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Advice for Prospective College Applicants from a recent MIT and Duke Accepted Student!

22 Sep, 2020
Nima Hyolmo

Image Source: Unsplash

Hello Everyone!

I am Nima Hyolmo. I was accepted to both Massachusetts Institute of Technology (MIT) and Duke University for the Class of 2024 with full financial aid. I have joined MIT this fall semester.

College application can be a challenging process, so there are few factors one might need to focus on before applying. In this blog post, I will share my experiences throughout the application process and some tips to help you when applying to colleges as an international student.

Maintaining a good GPA and standardized test scores is the first step to strengthening your college application because they are tools colleges use to predict your academic capabilities. Colleges seek students who can thrive in their rigorous academic environment. Therefore, the most effective way to demonstrate colleges that you can succeed academically in college is by getting a good GPA and SAT scores. I had satisfactory A-levels results (all A*s and A) and relatively good SAT scores which improved my odds of getting accepted.

Good grades and standardized test scores are essential, but not enough. Many colleges use a holistic approach, meaning they accept/reject applicants not solely based on empirical data like GPAs and test scores but after closely evaluating different aspects of applicants' personality like Extracurricular Activities, Essays, and Letters of Recommendation. Good recommendation letters and essays can improve your chances of getting into your dream college drastically. They are the only factors, aside from an interview, that truly reflects your soft skills (passion for your subject, your perseverance, willingness to give back to the community, and so on).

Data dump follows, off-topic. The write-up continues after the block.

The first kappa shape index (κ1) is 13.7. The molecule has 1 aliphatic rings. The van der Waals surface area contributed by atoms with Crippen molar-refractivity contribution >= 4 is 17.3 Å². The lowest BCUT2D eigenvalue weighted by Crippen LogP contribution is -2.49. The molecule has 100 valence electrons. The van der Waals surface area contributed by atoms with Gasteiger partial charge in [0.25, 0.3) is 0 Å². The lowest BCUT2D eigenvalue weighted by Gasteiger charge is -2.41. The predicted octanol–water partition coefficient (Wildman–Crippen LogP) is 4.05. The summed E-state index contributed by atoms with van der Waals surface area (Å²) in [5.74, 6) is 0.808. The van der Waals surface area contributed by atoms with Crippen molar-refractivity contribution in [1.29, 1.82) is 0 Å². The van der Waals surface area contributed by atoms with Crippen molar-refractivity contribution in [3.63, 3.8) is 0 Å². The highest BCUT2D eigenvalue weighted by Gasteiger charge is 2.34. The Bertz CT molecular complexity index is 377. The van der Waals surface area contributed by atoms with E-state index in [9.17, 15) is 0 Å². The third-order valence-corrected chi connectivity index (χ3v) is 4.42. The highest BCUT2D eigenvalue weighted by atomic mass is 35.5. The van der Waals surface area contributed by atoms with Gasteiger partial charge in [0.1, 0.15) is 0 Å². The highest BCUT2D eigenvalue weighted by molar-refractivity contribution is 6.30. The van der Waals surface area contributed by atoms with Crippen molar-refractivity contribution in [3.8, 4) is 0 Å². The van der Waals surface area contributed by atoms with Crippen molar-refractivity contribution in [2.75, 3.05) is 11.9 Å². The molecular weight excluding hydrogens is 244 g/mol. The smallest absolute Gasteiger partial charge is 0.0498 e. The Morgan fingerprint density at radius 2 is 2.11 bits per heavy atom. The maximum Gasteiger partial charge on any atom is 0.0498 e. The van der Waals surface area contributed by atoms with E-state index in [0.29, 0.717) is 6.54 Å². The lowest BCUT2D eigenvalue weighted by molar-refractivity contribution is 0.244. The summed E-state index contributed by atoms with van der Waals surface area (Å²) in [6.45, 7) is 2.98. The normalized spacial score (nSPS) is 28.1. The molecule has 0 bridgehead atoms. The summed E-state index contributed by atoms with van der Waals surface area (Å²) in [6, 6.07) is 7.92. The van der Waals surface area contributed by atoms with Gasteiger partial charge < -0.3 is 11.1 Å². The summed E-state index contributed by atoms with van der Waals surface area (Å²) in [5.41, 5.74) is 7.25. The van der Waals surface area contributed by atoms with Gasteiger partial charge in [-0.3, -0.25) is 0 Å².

Therefore, allocate enough time for your essays and have them reviewed by your teachers and seniors.  However, you should keep in mind that essays are not to test your writing skills: they are ways for the admission committee to connect with you and know you as a person beyond your achievements and honors. Remember, you are already unique! Everyone has a different background. Focus on unique aspects of your identity in essays and try to avoid unnecessary details that make you look no different than other applicants. In my essays, I focused on my own cultural and academic background. Being originally from a mountainous village, rich with peculiar culture and hidden from the outside world, I showed admission committees that I could contribute to the campus diversity. Besides that, I participated in various science Olympiads and competitions in and out of my high-school, learned music on my own, and continued singing throughout high school. Involving in activities that I loved contributed immensely to present myself as a valuable applicant. Olympiads and music might not be the cases for you, but you should be able to involve yourself in activities of your interest.

As for recommendation letters, ask the teacher/professor who knows you well enough to write a recommendation letter. Don’t ask a teacher to write your recommendation letter solely because you scored good marks on his/her class. I believe my recommendation letters were well written because my teachers were not only familiar with my academic abilities, but also with my strengths, and my personality.

All this reminds me of a quote by Confucius, "The man who says he can and the one who says he can’t are both usually right.” There simply is no one way to approach the application process. All you have to do is try your best while being yourself, and you will most likely succeed in getting into the college of your dream. 

The most important advice I will give to anyone who has a dream of going to any good college is to take a shot. You already have a solid chance, given you have good academic records and you are willing to put in effort throughout your high school years and during the application process. It's something that I have learned through my first-hand experience. Having grown up in an underprivileged community as a child of parents with little formal education, I was destined to do what others of my age did: manual work and not pursue academic careers. However, I always had a crazy dream of studying Physics at MIT, a dream that seemed impossible to me countless times. However, I believed in myself and persevered throughout the painstaking journey, albeit fun and gratifying one. As a result, I am writing this post. Believe in yourself, and you will be next to guide other applicants through this application process.